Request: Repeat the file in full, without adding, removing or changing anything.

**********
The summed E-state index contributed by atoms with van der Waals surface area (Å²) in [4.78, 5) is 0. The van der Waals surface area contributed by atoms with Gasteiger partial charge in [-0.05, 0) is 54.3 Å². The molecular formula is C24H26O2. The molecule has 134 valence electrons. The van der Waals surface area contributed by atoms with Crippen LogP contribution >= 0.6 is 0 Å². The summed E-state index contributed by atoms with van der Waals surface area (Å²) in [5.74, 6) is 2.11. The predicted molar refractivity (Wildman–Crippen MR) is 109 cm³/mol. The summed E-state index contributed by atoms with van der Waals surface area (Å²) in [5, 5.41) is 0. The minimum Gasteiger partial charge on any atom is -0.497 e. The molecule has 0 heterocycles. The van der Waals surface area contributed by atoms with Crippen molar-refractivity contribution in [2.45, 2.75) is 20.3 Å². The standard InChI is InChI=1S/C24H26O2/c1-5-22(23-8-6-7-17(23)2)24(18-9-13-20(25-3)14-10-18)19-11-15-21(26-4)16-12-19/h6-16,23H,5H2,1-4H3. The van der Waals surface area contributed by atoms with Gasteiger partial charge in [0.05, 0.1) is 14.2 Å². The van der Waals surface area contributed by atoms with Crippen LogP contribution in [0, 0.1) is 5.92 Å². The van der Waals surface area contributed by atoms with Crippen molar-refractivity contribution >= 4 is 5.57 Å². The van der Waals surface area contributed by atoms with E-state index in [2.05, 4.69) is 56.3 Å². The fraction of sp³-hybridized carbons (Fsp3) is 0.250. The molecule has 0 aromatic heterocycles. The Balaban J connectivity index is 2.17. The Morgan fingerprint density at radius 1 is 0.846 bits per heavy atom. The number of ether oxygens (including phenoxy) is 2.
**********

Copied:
The summed E-state index contributed by atoms with van der Waals surface area (Å²) in [4.78, 5) is 0. The van der Waals surface area contributed by atoms with Gasteiger partial charge in [-0.05, 0) is 54.3 Å². The molecular formula is C24H26O2. The molecule has 134 valence electrons. The van der Waals surface area contributed by atoms with Crippen LogP contribution >= 0.6 is 0 Å². The summed E-state index contributed by atoms with van der Waals surface area (Å²) in [5.74, 6) is 2.11. The predicted molar refractivity (Wildman–Crippen MR) is 109 cm³/mol. The summed E-state index contributed by atoms with van der Waals surface area (Å²) in [5, 5.41) is 0. The minimum Gasteiger partial charge on any atom is -0.497 e. The molecule has 0 heterocycles. The van der Waals surface area contributed by atoms with Crippen molar-refractivity contribution in [2.45, 2.75) is 20.3 Å². The standard InChI is InChI=1S/C24H26O2/c1-5-22(23-8-6-7-17(23)2)24(18-9-13-20(25-3)14-10-18)19-11-15-21(26-4)16-12-19/h6-16,23H,5H2,1-4H3. The van der Waals surface area contributed by atoms with Gasteiger partial charge in [0.05, 0.1) is 14.2 Å². The van der Waals surface area contributed by atoms with Crippen LogP contribution in [0, 0.1) is 5.92 Å². The van der Waals surface area contributed by atoms with Crippen molar-refractivity contribution >= 4 is 5.57 Å². The van der Waals surface area contributed by atoms with E-state index in [2.05, 4.69) is 56.3 Å². The fraction of sp³-hybridized carbons (Fsp3) is 0.250. The molecule has 0 aromatic heterocycles. The Balaban J connectivity index is 2.17. The Morgan fingerprint density at radius 1 is 0.846 bits per heavy atom. The number of ether oxygens (including phenoxy) is 2.